NRA Just Sent The Supreme Court a Lump of Coal For Christmas

The Association of New Jersey Rifle and Pistol Clubs, Inc. (ANJRPC) is the official National Rifle Association State Association in New Jersey. ANJRPC is also one of the two petitioners in Thomas R. Rogers and ANJRPC v. Gurbir S. Grewal, et al listed on the cover of a cert petition filed with the Supreme Court on Thursday.

Their cert petition argues that the Supreme Court’s first in-depth analysis of the Second Amendment right, which was written by the late Justice Antonin Scalia, held that states can ban Open Carry in favor of concealed carry. What Justice Scalia actually wrote was Open Carry is the right guaranteed by the Constitution and the 19th-century prohibitions on concealed carry are constitutional. All nine justices were in agreement that concealed carry can be banned.

Premising one’s cert petition on a lie is a good enough reason to deny the petition outright.

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The late Justice Antonin Scalia

That decision was District of Columbia v. Heller. Published in June of 2008 and written by the late Justice Antonin Scalia. This is the eleventh Christmas in which the various so-called gun-rights groups have failed to file a cert petition challenging any restriction on Open Carry.

Were Supremes Confused?

This is not the first time that a challenge to New Jersey’s handgun carry law has failed. The last time was in 2013. In that case, Drake v. Filko, the Second Amendment Foundation (SAF) lawyers argued that states can ban Open Carry in favor of concealed carry but since New Jersey handgun carry permits allow one to carry a handgun in public openly or concealed, the Supreme Court need not concern itself with that “confusing” question, said the SAF lawyers.

Given that all nine justices who sat on the court when the Heller decision was published were not confused about what the Heller decision said, the SAF cert petition was denied without a dissent.

Last year, the National Rifle Association’s cert petition out of the 9th circuit court of appeals, Peruta v. San Diego, argued that the 9th circuit misunderstood its lawsuit. The cert petition argued that their case was not about concealed carry, it was about the right to carry in “some manner.”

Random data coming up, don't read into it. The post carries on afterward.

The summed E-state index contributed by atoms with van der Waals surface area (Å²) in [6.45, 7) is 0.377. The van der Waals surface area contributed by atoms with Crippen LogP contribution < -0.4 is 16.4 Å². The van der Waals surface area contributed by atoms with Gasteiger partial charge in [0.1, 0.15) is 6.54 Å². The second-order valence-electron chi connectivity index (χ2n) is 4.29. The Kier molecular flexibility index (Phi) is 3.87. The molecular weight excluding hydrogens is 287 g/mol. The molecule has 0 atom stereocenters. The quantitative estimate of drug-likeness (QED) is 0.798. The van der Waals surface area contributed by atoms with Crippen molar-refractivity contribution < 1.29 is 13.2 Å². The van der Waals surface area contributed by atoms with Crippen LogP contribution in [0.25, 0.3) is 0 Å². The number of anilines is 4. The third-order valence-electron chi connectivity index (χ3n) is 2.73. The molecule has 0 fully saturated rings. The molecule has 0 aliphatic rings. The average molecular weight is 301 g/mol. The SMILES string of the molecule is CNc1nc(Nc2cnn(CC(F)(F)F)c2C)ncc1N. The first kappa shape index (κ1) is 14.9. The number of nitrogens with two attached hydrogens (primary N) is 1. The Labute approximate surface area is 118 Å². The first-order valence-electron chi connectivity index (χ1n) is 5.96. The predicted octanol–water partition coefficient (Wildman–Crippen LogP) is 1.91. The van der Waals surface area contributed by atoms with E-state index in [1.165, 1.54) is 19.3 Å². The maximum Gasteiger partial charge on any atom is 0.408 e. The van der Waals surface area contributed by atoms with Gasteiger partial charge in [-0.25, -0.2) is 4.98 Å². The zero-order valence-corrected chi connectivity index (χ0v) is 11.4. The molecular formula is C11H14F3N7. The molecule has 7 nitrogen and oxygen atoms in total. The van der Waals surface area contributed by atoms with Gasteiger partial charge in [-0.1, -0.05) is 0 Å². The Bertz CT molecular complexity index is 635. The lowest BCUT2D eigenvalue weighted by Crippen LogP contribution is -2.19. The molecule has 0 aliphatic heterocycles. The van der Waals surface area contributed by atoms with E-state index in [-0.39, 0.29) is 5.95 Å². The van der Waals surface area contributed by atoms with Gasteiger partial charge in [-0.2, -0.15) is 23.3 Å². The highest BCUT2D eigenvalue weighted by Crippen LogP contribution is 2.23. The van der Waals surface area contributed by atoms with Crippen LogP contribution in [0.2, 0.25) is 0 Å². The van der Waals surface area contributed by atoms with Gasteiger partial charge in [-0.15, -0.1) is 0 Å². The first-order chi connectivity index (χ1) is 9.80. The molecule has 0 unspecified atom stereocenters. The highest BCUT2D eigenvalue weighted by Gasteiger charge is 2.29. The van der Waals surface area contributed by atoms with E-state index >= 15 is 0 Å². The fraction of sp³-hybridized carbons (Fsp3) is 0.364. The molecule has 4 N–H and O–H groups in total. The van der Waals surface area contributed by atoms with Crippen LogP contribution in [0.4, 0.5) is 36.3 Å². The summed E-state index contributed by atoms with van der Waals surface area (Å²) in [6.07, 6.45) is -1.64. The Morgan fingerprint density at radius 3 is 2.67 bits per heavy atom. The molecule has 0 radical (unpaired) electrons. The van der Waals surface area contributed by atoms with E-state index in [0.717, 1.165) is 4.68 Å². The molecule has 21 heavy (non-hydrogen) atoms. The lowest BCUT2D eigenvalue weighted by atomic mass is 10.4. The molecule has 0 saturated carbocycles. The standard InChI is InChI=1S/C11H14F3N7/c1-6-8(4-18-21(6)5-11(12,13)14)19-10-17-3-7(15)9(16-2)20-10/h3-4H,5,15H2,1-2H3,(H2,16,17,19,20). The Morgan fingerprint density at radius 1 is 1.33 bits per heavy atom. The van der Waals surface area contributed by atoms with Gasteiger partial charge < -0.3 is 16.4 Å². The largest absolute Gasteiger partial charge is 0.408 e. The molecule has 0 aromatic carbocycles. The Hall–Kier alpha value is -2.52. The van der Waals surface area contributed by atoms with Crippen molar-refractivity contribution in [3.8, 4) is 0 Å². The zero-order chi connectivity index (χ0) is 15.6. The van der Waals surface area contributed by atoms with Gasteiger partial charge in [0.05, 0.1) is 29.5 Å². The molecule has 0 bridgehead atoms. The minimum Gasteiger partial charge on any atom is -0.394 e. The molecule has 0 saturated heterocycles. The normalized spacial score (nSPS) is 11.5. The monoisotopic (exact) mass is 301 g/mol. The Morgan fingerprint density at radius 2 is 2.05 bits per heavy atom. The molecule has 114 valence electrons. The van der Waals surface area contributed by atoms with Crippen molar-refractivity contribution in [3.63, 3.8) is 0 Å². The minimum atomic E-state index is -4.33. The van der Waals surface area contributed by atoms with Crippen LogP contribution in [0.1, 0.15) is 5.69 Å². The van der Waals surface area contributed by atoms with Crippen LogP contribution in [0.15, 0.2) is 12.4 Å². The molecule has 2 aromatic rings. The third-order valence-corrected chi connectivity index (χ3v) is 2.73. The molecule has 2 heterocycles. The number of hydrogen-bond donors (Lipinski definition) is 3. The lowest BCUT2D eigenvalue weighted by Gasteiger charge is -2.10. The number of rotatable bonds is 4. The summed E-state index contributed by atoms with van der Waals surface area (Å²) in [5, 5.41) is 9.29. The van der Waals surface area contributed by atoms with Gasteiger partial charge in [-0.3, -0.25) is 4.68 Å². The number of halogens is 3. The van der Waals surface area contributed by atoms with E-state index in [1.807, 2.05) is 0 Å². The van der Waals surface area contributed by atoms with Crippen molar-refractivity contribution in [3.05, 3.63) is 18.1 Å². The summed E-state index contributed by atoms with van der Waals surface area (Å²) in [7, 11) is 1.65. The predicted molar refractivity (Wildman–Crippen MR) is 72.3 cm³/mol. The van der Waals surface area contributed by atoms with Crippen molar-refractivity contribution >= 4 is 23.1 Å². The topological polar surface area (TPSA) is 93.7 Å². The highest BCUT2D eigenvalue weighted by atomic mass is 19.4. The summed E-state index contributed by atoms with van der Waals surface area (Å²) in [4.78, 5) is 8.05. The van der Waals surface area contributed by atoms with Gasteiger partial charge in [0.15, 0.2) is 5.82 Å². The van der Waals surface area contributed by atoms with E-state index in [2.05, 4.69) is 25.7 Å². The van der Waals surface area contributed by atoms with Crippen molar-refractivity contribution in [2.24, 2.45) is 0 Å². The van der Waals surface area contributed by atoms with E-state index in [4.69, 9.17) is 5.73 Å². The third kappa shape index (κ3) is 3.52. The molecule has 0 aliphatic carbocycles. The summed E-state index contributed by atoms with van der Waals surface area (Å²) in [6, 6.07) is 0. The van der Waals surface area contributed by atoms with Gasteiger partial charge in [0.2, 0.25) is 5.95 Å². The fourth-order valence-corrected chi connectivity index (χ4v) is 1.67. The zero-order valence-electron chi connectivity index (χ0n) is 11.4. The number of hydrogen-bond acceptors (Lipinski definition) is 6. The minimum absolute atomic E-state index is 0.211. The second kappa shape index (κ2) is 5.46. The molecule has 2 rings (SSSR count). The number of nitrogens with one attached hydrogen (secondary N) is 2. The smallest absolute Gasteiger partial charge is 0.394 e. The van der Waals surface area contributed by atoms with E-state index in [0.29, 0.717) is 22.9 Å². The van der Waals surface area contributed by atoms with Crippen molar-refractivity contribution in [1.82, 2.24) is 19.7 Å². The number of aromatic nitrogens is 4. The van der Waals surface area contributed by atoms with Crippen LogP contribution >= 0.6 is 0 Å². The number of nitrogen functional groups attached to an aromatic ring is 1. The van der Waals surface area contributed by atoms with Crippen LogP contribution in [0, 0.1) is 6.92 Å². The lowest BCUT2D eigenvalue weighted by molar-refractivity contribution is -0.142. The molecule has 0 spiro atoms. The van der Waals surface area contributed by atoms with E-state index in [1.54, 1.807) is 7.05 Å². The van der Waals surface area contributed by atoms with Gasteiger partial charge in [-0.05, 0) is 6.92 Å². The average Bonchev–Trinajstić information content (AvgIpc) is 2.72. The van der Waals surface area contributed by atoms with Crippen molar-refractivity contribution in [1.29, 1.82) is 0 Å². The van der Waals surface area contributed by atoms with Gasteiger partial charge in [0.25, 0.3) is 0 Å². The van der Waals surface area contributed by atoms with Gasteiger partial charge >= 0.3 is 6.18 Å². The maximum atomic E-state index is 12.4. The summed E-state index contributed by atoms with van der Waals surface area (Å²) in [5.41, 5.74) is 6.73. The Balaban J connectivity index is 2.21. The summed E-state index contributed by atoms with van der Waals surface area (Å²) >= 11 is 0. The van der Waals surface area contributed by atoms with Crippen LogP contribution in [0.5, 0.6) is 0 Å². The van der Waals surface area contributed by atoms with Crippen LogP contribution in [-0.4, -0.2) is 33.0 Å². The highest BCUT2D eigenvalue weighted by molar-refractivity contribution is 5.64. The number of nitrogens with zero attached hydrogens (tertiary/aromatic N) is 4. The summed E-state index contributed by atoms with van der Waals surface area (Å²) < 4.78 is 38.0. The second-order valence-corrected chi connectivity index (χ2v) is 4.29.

That was a lie. The NRA lawyers had argued in the Peruta v. San Diego case that California can, should, and must ban Open Carry in favor of concealed carry. The NRA lawyers also argued in defense of California’s Gun-Free School Zone Act (GFSZA) of 1995, which extends 1,000 feet from every public and private K-12 school in the state and a misdemeanor violation of which entails a ten-year loss of your right to even possess a firearm in the State of California.

In its opening brief to the 9th circuit court of appeals, the NRA lawyers said overturning the GFSZA would be “drastic.”

Nonetheless, it seems lawyers are allowed to lie. Indeed, what are some lawyers other than professional liars? Two of the Justices (Thomas and Gorsuch) filed a dissent to the denial of cert saying that SCOTUS should have granted the petition. It takes the vote of four Supreme Court justices to grant a cert petition.

This time around in Rogers and ANJRPC v. Gurbir S. Grewal, et al, the NRA lawyers aren’t even pretending that theirs is a case about “carrying.” They leave no doubt that theirs is a concealed carry case and they leave no doubt that their argument on the merits, assuming their cert petition is even granted, will be that states can ban Open Carry in favor of concealed carry.

In the denial of the Peruta v. San Diego cert petition, Justices Thomas and Gorsuch were given a fig leaf to hide behind because the petitioners lied what their case had really been about in the lower courts.

This time around, there is no fig leaf for any Justice to hide behind. I predict that the cert petition will be denied without a dissent by any of the justices. Justice Kavanaugh certainly won’t be filing a dissent to the denial of cert in the Rogers case. To do so would make him look foolish given that he repeatedly stated in his confirmation hearing that concealed carry is not a right.